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Résumé writers, career coaches, and employment websites, have come to the same conclusion: Buzzwords are in.

By using a proprietary algorithm to analyze over 33,000 technical terms to find the most relevant and frequent keywords used by each technical industry, a technical employment website called NoNovice.com allows job seekers to improve their résumés and become more visible to potential employers. This buzzword analysis feature is available at http://www.nonovice.com/buzzwords.aspx.

It is comforting to know that I, as a Certified Professional Résumé Writer / Career Coach serving clients since 1989, and NoNovice.com have come to the same conclusion, albeit different routes.

While I follow industry trends, read industry-related books, and converse with industry leaders, this algorithm-focused website provides hard-core analysis. Concurrently, we have concluded that 9 out of 10 employers use OCR scanning technology to pre-qualify employment candidates. In other words, no single human eye views a single word on a resume or cover letter UNLESS buzzwords and the OCR scanning technology work in synergy.

Why (the heck) would I pour my heart and soul into each and every word that I write on my clients’ resumes and cover letters if each and every word was not going to be viewed by prospective employers?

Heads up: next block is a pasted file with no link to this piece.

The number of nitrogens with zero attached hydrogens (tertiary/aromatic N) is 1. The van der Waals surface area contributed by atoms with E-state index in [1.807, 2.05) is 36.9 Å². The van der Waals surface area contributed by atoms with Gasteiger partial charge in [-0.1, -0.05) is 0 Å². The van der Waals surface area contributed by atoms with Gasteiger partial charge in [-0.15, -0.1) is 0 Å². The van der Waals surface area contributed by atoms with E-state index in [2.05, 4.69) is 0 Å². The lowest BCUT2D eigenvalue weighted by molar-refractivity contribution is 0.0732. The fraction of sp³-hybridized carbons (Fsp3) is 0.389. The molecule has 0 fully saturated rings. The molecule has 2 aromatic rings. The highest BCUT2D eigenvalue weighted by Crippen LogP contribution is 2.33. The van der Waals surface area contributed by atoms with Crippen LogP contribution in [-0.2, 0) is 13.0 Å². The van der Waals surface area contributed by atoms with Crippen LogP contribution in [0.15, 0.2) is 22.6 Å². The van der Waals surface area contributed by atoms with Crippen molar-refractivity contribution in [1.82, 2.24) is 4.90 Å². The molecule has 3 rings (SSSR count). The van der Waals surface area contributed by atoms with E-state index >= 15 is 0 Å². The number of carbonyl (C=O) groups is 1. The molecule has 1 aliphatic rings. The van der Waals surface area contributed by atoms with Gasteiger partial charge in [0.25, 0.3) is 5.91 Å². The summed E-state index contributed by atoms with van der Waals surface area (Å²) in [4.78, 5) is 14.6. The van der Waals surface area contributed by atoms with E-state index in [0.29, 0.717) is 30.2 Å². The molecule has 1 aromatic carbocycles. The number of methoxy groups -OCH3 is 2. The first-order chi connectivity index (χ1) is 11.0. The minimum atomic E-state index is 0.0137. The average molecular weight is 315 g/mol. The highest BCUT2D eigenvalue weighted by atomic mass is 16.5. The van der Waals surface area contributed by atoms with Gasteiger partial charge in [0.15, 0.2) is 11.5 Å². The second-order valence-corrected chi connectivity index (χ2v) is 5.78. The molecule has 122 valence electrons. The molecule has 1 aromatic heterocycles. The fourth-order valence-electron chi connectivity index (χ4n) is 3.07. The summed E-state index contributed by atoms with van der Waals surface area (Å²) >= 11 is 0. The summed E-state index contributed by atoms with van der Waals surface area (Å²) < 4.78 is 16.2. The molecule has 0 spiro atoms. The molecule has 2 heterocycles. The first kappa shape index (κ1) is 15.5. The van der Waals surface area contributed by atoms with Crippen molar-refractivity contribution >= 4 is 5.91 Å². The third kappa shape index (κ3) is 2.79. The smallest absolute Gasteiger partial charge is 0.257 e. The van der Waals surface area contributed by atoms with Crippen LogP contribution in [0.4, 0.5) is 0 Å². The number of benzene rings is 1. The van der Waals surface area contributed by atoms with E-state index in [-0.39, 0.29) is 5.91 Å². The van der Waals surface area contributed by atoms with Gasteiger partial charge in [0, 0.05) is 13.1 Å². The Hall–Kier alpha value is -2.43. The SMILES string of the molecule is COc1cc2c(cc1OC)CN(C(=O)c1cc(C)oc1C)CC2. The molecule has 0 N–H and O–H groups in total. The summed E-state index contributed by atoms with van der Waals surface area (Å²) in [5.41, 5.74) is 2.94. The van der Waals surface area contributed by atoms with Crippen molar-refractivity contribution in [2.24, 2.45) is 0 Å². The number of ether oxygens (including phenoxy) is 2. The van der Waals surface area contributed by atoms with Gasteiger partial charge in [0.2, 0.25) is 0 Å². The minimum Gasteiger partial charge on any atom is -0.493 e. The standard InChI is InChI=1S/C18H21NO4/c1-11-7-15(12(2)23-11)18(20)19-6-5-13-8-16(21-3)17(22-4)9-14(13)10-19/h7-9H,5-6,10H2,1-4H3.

I agree with NoNovice.com’s prediction that computer science, electrical engineering, and information systems will most likely be among the most desired technical disciplines in 2011, and that mobile data services and enterprise data processing may well drive hiring trends.

However, it is my contention that “soft skills,” featuring such attributes as communications, conflict resolution, negotiation, personal effectiveness, creative problem solving, team building, influencing, and selling, are required to create “well-rounded” professionals. Simply put, when hiring authorities staff their organizations with “techies,” employees with “soft skills” are required to translate technical jargon into user-friendly communications, thereby establishing customer-centric environments.

Further, it is my contention that depressed hiring markets will become increasingly depressed if organizations, flooded with “techies,” do not have staff who can communicate with the public. The situation becomes akin to the physician lacking in bedside manners. Although gifted as a clinician, the doctor sans personality cannot create and sustain a thriving practice.

The technical skills, cited by NoNovice.com as having the most clout in 2011, are:

Java Sharepoint Pharmaceuticals
SQL Embedded Systems Virtualization
Digital Signal Processing Polymers AJAX
Algorithm Development Pharmaceuticals Android
Telecommunications Firewalls Composites
Radio Frequency (RF)
Technology

No doubt, in a depressed hiring market, NoNovice.com makes an excellent point. Technical skills are increasingly relevant when jobs are scarce. However, my point remains and comes in the form of a question: “Customer relationship management . . . anyone?”

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